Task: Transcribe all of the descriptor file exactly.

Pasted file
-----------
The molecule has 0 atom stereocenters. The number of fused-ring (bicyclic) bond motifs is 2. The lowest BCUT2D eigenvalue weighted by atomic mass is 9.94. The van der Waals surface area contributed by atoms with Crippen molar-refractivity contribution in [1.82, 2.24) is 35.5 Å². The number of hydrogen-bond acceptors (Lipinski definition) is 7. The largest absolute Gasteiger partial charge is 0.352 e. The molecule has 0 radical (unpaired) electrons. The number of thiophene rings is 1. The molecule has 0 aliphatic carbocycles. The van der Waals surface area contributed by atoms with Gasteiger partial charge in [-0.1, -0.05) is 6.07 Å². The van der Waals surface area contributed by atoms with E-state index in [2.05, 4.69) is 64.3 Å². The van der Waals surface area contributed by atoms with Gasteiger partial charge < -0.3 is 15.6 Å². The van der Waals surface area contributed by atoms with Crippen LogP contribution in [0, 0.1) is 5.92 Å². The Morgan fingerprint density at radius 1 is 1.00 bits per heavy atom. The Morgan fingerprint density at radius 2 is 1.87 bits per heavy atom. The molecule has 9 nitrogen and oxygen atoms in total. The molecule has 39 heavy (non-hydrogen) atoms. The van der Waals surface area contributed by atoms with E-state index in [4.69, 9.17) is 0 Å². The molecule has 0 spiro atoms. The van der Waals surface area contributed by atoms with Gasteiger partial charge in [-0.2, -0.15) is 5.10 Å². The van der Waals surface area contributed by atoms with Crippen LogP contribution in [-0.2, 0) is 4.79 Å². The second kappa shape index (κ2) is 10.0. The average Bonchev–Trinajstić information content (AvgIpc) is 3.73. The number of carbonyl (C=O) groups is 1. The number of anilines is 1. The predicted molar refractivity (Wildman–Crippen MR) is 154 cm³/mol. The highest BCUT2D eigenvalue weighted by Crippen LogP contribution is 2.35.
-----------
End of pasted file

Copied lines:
The molecule has 0 atom stereocenters. The number of fused-ring (bicyclic) bond motifs is 2. The lowest BCUT2D eigenvalue weighted by atomic mass is 9.94. The van der Waals surface area contributed by atoms with Crippen molar-refractivity contribution in [1.82, 2.24) is 35.5 Å². The number of hydrogen-bond acceptors (Lipinski definition) is 7. The largest absolute Gasteiger partial charge is 0.352 e. The molecule has 0 radical (unpaired) electrons. The number of thiophene rings is 1. The molecule has 0 aliphatic carbocycles. The van der Waals surface area contributed by atoms with Gasteiger partial charge in [-0.1, -0.05) is 6.07 Å². The van der Waals surface area contributed by atoms with E-state index in [2.05, 4.69) is 64.3 Å². The van der Waals surface area contributed by atoms with Gasteiger partial charge < -0.3 is 15.6 Å². The van der Waals surface area contributed by atoms with Crippen LogP contribution in [0, 0.1) is 5.92 Å². The Morgan fingerprint density at radius 1 is 1.00 bits per heavy atom. The Morgan fingerprint density at radius 2 is 1.87 bits per heavy atom. The molecule has 9 nitrogen and oxygen atoms in total. The molecule has 39 heavy (non-hydrogen) atoms. The van der Waals surface area contributed by atoms with E-state index in [4.69, 9.17) is 0 Å². The molecule has 0 spiro atoms. The van der Waals surface area contributed by atoms with Gasteiger partial charge in [-0.2, -0.15) is 5.10 Å². The van der Waals surface area contributed by atoms with Crippen LogP contribution in [-0.2, 0) is 4.79 Å². The second kappa shape index (κ2) is 10.0. The average Bonchev–Trinajstić information content (AvgIpc) is 3.73. The number of carbonyl (C=O) groups is 1. The number of anilines is 1. The predicted molar refractivity (Wildman–Crippen MR) is 154 cm³/mol. The highest BCUT2D eigenvalue weighted by Crippen LogP contribution is 2.35.